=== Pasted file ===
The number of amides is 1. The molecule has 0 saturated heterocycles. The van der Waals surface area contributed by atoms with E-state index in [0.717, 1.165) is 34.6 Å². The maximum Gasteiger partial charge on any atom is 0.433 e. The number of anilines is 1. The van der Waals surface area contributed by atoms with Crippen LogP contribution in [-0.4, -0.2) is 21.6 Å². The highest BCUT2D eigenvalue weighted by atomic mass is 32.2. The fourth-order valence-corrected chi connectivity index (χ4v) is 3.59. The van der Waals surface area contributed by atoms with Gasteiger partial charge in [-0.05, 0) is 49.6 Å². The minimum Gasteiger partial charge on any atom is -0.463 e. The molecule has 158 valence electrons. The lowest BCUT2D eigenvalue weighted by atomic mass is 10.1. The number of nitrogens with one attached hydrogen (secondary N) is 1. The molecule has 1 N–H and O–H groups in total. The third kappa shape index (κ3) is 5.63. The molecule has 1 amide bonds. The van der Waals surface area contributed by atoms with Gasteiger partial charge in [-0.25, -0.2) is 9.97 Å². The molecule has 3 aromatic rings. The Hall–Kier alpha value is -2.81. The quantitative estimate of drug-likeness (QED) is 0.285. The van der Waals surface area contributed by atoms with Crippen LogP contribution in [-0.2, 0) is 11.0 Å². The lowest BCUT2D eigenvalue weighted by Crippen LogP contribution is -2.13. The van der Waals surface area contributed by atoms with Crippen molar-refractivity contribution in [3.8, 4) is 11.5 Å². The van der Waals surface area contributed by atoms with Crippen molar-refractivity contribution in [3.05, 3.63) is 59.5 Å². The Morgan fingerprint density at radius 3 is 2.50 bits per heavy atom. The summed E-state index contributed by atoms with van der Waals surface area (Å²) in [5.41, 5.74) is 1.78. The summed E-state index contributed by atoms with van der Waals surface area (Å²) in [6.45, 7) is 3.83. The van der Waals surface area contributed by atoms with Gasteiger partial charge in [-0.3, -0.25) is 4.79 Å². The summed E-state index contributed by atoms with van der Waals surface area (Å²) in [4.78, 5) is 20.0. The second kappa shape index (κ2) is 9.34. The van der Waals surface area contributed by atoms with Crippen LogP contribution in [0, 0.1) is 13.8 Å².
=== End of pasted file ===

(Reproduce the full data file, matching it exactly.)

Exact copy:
The number of amides is 1. The molecule has 0 saturated heterocycles. The van der Waals surface area contributed by atoms with E-state index in [0.717, 1.165) is 34.6 Å². The maximum Gasteiger partial charge on any atom is 0.433 e. The number of anilines is 1. The van der Waals surface area contributed by atoms with Crippen LogP contribution in [-0.4, -0.2) is 21.6 Å². The highest BCUT2D eigenvalue weighted by atomic mass is 32.2. The fourth-order valence-corrected chi connectivity index (χ4v) is 3.59. The van der Waals surface area contributed by atoms with Gasteiger partial charge in [-0.05, 0) is 49.6 Å². The minimum Gasteiger partial charge on any atom is -0.463 e. The molecule has 158 valence electrons. The lowest BCUT2D eigenvalue weighted by atomic mass is 10.1. The number of nitrogens with one attached hydrogen (secondary N) is 1. The molecule has 1 N–H and O–H groups in total. The third kappa shape index (κ3) is 5.63. The molecule has 1 amide bonds. The van der Waals surface area contributed by atoms with Gasteiger partial charge in [-0.25, -0.2) is 9.97 Å². The molecule has 3 aromatic rings. The Hall–Kier alpha value is -2.81. The quantitative estimate of drug-likeness (QED) is 0.285. The van der Waals surface area contributed by atoms with Crippen LogP contribution in [-0.2, 0) is 11.0 Å². The lowest BCUT2D eigenvalue weighted by Crippen LogP contribution is -2.13. The van der Waals surface area contributed by atoms with Crippen molar-refractivity contribution in [3.8, 4) is 11.5 Å². The van der Waals surface area contributed by atoms with Crippen molar-refractivity contribution in [3.05, 3.63) is 59.5 Å². The Morgan fingerprint density at radius 3 is 2.50 bits per heavy atom. The summed E-state index contributed by atoms with van der Waals surface area (Å²) in [5.41, 5.74) is 1.78. The summed E-state index contributed by atoms with van der Waals surface area (Å²) in [6.45, 7) is 3.83. The van der Waals surface area contributed by atoms with Gasteiger partial charge in [-0.3, -0.25) is 4.79 Å². The summed E-state index contributed by atoms with van der Waals surface area (Å²) in [4.78, 5) is 20.0. The second kappa shape index (κ2) is 9.34. The van der Waals surface area contributed by atoms with Crippen LogP contribution in [0, 0.1) is 13.8 Å².